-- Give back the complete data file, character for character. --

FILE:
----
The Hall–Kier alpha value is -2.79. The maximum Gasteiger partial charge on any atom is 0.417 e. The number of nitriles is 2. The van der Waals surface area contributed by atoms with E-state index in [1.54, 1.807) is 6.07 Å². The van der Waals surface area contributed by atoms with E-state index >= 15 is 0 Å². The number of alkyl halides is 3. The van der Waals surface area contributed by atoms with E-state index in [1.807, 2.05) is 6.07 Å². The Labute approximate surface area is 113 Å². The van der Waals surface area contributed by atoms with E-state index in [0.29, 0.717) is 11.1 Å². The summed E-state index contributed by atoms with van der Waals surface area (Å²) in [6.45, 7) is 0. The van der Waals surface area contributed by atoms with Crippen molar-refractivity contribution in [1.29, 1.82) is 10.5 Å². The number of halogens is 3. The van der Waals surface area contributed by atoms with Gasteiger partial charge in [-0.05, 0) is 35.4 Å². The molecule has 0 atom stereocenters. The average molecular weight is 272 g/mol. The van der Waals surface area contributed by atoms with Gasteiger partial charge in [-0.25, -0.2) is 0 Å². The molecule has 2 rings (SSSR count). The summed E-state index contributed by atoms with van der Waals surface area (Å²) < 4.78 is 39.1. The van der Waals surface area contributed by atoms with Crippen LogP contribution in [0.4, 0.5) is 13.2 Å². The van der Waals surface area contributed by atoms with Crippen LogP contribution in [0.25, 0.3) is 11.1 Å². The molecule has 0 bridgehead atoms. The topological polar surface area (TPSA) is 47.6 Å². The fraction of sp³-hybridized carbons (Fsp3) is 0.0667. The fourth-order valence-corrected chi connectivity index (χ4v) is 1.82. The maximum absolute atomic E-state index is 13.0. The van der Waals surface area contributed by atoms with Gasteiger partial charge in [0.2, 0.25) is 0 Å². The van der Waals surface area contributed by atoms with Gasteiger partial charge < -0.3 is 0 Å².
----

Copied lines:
The Hall–Kier alpha value is -2.79. The maximum Gasteiger partial charge on any atom is 0.417 e. The number of nitriles is 2. The van der Waals surface area contributed by atoms with E-state index in [1.54, 1.807) is 6.07 Å². The van der Waals surface area contributed by atoms with E-state index >= 15 is 0 Å². The number of alkyl halides is 3. The van der Waals surface area contributed by atoms with E-state index in [1.807, 2.05) is 6.07 Å². The Labute approximate surface area is 113 Å². The van der Waals surface area contributed by atoms with E-state index in [0.29, 0.717) is 11.1 Å². The summed E-state index contributed by atoms with van der Waals surface area (Å²) in [6.45, 7) is 0. The van der Waals surface area contributed by atoms with Crippen molar-refractivity contribution in [1.29, 1.82) is 10.5 Å². The number of halogens is 3. The van der Waals surface area contributed by atoms with Gasteiger partial charge in [-0.05, 0) is 35.4 Å². The molecule has 0 atom stereocenters. The average molecular weight is 272 g/mol. The van der Waals surface area contributed by atoms with Gasteiger partial charge in [-0.25, -0.2) is 0 Å². The molecule has 2 rings (SSSR count). The summed E-state index contributed by atoms with van der Waals surface area (Å²) < 4.78 is 39.1. The van der Waals surface area contributed by atoms with Crippen LogP contribution in [0.4, 0.5) is 13.2 Å². The van der Waals surface area contributed by atoms with Crippen LogP contribution in [0.25, 0.3) is 11.1 Å². The molecule has 0 bridgehead atoms. The topological polar surface area (TPSA) is 47.6 Å². The fraction of sp³-hybridized carbons (Fsp3) is 0.0667. The fourth-order valence-corrected chi connectivity index (χ4v) is 1.82. The maximum absolute atomic E-state index is 13.0. The van der Waals surface area contributed by atoms with Gasteiger partial charge in [0.2, 0.25) is 0 Å². The van der Waals surface area contributed by atoms with Gasteiger partial charge < -0.3 is 0 Å².